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Male figure, charcoal on paper

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The Finished Degas Piece

Over about four sessions, I finally finished my pencil on paper reproduction of Edgar Degas’ Girl Combing Her Hair. This is a piece Degas worked and reproduced many times. Here is the image I was working from on the easel with my own version:

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A little about the process and the image:

While working on this piece, there were two mistakes I made early on with my sketch that I had to contend with. I did what I could to solve problems as I could while working on the piece.

First, since I had only intended to make this a figure/compositional study on a day our still model was not able to attend the class, I started the sketch on a large sheet of low-quality paper. I had intended to use this as an in-class demonstration for my students, so the choice I made for paper was something I would end up contending with later, since a very smooth and thin paper will hold pencil much differently. (I advise all young artists to use good paper as often as they can afford and generally follow my own advice, using inexpensive papers only for my practice sketches and studies.)

The second mistake I made with this sketch was in making the initial lines of my sketch. Overall, I made the body much too large, and I essentially ran out of room for the left arm. By the time I had realized this I had gotten a bit far into the drawing, having already added a great deal of detail. I choose to attempt to bring the arm forward as I was drawing it, as though pointed more in front of the model to make the arm fore-shortened enough to still fit on the paper. Even after that, the result was less than satisfactory, and at one point I slightly shortened the right arm to make the mistake less obvious.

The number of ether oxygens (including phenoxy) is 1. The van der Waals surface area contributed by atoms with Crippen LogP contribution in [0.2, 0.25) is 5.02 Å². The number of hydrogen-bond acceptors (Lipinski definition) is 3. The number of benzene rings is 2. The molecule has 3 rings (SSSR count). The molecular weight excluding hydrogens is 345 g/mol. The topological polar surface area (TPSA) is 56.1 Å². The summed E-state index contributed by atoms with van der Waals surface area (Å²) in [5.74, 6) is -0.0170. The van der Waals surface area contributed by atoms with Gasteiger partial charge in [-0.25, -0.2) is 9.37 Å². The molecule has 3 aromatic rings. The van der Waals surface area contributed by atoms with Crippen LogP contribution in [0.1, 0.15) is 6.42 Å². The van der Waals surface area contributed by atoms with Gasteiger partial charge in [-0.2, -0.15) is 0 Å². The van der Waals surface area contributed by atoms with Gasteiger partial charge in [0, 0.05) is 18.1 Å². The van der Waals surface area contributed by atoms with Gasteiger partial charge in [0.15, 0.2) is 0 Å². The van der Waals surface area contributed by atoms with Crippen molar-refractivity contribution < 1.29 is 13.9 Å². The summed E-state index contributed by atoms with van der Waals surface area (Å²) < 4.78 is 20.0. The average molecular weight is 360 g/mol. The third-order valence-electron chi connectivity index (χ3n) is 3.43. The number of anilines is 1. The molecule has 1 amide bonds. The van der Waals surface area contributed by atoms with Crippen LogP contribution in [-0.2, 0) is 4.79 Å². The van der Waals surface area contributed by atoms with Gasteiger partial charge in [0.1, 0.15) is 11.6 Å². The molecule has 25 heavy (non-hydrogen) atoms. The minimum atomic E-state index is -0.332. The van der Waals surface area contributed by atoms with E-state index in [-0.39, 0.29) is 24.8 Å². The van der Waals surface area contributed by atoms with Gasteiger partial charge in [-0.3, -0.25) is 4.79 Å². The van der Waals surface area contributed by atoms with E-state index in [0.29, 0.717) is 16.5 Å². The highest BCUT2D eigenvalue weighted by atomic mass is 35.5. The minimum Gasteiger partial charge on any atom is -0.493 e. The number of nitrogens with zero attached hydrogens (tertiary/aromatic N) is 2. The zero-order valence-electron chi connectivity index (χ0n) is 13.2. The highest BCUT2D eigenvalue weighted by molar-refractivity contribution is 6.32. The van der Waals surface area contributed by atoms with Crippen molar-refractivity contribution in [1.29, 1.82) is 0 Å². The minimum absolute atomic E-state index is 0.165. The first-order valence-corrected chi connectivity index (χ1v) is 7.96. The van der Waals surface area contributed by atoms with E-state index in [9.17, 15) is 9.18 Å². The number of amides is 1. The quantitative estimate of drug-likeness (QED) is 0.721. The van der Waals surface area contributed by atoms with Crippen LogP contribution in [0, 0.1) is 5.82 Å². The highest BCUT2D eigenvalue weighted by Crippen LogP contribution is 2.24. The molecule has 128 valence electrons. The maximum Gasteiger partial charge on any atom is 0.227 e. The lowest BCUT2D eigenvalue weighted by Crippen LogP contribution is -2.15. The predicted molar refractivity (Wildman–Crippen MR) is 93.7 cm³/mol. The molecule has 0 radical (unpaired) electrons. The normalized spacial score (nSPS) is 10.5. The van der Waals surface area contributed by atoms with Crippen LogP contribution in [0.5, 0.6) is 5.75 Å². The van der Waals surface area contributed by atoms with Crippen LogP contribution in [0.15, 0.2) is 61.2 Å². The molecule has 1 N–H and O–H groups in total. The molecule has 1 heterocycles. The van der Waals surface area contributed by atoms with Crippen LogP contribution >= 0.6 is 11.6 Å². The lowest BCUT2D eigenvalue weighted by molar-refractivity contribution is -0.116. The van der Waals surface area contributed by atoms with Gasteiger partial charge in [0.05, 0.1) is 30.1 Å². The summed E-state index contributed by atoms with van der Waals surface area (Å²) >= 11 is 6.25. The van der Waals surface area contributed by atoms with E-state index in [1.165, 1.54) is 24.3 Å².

So, that speaks, obviously, to why pre-planning remains so vital to getting an image right –especially when reproducing another piece. If I had been more careful, or looked more carefully as I placed the outside lines in my sketch, I would have been able to place all of the image easily withing the space it was intended for.

Something to think about when you are working on a piece. Perhaps when you think your initial sketch is done, pause, take a break, and come back to view the initial sketch. Make sure that you have proportioned and placed all your lines correctly before you begin shading and adding detail. (While drawing, I was walking around a classroom, interacting with my students and doing the business of teaching, –not that this necessarily forgives me).

Obviously, this is a very challenging pose, no wonder Degas returned to it again and again, the same pose, and even this pose using other figure models. If you don’t get it right, do it again.

Nonetheless, I was pretty pleased with the end result. I’ll add a couple more pictures at the end, when I have the light to take them without the glare from a flash. Until then here’s a shot of the detail:

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The lesson –sort of within a lesson– if you try to create you will make mistakes. You’ll make mistakes whether you are starting, or advancing or have been working in a medium for years. Relax, it’s your art. It probably won’t be perfect. You will realize you have made an error, you may spend hours trying to correct it and still be unhappy with the result. Don’t be afraid of your mistakes or toss your imperfect works away. Instead, look at what happened and analyze the problem. You can probably learn more from those works that are imperfect than you can from others that simply have problems that escape your notice or the notice of people you seek feedback from.

After you are finished, do it again. Make that mistake ten times, or until you don’t. Happy arting.